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No national medals for Nunavut, but Skills Canada lessons will last a lifetime, competitor says

No gold, silver or bronze will be flying back with 16 Nunavut competitors who competed at Skills Canada nationals in Halifax this week.

Iqaluit's Abigail Atienza with job search judge Ryan Desjarlais at Skills Canada nationals in Halifax on Wednesday. Atienza was one of 16 Nunavut competitors and one of 563 participants from across the country involved in the overall event.
NNSL photo

But the knowledge they have gained through the program can serve them well for the remainder of their lives. Just ask Abigail Atienza, who's about to graduate from Inuksuk High School in Iqaluit.

Atienza competed in the job search category this week, and she's been progressively building on her proficiency in that field since Grade 10.

"I thought if I'm going to get a job I'll need to have the skills to be a good interview or write a cover letter or a resume," said Atienza.

Her diligence on that front recently helped her land a summer position with Travel Nunavut.

"Everything I'd learned from job search really helped," she said. "I was so ready."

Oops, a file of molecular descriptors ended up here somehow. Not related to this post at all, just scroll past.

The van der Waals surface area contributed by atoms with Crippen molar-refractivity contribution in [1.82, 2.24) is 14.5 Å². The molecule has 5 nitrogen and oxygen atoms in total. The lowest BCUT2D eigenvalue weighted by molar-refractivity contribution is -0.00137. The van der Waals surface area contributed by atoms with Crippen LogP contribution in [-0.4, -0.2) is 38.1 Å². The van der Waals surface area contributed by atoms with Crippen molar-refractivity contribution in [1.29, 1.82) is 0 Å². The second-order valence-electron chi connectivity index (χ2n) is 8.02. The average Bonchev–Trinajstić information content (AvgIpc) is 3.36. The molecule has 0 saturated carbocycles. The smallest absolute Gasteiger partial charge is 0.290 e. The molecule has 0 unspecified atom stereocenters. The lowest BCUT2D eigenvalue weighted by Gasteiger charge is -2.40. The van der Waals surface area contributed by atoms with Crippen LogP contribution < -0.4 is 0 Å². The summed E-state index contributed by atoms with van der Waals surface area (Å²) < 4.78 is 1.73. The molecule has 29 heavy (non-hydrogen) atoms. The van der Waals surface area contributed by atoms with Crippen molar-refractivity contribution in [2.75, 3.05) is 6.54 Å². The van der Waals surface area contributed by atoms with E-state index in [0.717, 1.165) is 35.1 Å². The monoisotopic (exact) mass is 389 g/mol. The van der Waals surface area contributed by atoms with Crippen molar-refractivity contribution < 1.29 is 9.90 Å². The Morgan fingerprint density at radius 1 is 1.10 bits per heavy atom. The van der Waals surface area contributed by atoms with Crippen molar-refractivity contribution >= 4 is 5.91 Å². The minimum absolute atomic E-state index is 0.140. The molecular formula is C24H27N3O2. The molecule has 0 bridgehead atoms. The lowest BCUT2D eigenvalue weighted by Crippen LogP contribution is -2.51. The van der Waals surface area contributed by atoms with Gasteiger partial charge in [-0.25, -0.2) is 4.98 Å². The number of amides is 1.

Atienza still picked up additional know-how this week at the national championships. She learned about preparing a portfolio, which highlights a job candidate's transcripts from school, scholarships, diplomas and other accomplishments.

She was so determined to create her own portfolio to impress the judges, she stayed up until 2 a.m. Wednesday using the hotel lobby printer to produce 18 pages showcasing her abilities and achievements.

"I was making that portfolio (thinking) I have to stay up, I have to do this for (Team) Nunavut," said a smiling Atienza.

After her summer work with Travel Nunavut, she'll be heading off to university, although she hasn't yet decided which one. She has been accepted into the bachelor of science and psychology program at Carleton University, the University of Ottawa and a Queen's University campus in the United Kingdom.

No matter her choice, she's confident she will again and again call upon her research into performing optimally while striving to get hired.

"The employability skills are very important," said Atienza. "It's in my back pocket and I can pull it out whenever I need to.

"I'm so glad Janis (Devereaux, executive director of Skills Canada Nunavut) recruited me. It's an experience I will have for the rest of my life. I went to nationals for the first time in Winnipeg and then I came back here in Nova Scotia and I love it."